Moves and Countermoves

Six actors. Two plays. One author. How many stars?

By Andrew Andrews

Original photo by Anne Nygård on Unsplash.

Moves and Countermoves is a set of two new one-act plays by James Crafford, presented as a single production at American Theatre of Actors.

In the first piece, This Game is Not Over, an elderly invalid with a successful career writing smut novels confronts her husband’s prudish ex-lover and current companion with shocking information about their common past.

The second story, aptly-named After the Hanging, pits a southern white bartender against his friend, a Klan member, when a black woman he knows and respects appears at his back door after her saintly husband is lynched for a crime he couldn’t have committed.

Although both plays are quite traditional in both format and subject matter, the production takes place in the ATA’s Beckmann Theatre, which is branded as an experimental space.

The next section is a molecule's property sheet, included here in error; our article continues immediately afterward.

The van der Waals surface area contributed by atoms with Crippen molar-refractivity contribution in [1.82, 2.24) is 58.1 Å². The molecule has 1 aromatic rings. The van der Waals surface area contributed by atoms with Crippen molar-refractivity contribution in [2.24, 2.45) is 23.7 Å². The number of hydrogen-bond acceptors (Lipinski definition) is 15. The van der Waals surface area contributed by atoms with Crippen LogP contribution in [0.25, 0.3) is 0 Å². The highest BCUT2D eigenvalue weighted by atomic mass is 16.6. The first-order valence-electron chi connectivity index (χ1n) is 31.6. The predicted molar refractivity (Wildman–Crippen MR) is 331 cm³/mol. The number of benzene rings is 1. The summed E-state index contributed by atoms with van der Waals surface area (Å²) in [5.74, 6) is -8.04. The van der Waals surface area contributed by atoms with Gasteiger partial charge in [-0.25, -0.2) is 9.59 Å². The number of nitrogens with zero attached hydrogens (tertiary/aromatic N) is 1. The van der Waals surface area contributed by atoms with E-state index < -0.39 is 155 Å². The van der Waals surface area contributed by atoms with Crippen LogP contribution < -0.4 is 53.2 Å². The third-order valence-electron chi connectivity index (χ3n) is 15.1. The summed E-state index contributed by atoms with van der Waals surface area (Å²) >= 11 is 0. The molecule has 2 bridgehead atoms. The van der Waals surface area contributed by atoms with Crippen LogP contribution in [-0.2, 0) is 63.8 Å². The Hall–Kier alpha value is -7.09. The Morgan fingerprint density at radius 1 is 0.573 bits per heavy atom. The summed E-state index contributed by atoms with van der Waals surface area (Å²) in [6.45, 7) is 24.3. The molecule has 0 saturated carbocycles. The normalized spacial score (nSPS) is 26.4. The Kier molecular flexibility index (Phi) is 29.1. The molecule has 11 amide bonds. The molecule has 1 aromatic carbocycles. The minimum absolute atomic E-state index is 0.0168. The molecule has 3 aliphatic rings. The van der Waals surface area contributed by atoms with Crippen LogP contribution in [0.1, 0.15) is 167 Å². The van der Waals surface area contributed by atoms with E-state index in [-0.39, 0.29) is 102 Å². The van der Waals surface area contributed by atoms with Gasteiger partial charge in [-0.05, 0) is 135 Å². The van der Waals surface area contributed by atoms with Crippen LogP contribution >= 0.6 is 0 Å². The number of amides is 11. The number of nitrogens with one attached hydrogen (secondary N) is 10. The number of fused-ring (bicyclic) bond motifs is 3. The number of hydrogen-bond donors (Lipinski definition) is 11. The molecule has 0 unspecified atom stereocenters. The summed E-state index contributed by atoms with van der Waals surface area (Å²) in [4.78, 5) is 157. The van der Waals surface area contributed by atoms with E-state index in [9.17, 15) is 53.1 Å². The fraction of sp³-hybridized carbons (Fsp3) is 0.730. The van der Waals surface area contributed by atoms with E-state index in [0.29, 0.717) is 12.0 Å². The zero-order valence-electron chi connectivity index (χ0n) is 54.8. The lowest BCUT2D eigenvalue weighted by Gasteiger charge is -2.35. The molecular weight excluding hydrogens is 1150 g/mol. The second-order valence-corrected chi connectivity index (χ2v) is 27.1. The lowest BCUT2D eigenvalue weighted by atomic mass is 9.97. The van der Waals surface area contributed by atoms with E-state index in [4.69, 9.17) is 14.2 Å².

This Game is Not Over builds a little slowly, with mild tension between the husband and his former lover as she gently scolds him for his impatience playing chess.

When the invalid wife appears and sends hubby on an errand so she and the companion can share a little “girl talk,” the dialogue slowly shifts from uneasy to the unexpected.

After the Hanging is almost the direct opposite of its predecessor, with a biting script and relentless tension, chock-full of the N-word to make the situation even more uncomfortable.

The acting and directing here are also superb, and the only flaw we could find with this rendition was the anachronistic street clothes worn by the Klan member.

Although my partner didn’t enjoy either play as much as I did, separately I would rate the first piece on the low end of four stars, and the second on the low end of five. Together, it only seems fair to average the two together, with the price tag feeling about five bucks too high, considering the duration and overall production value.


Andrew Andrews attended Moves and Countermoves at American Theatre of Actors Beckmann Theatre in Manhattan on Wednesday, January 22, 2020 @ 8:00pm to write this review.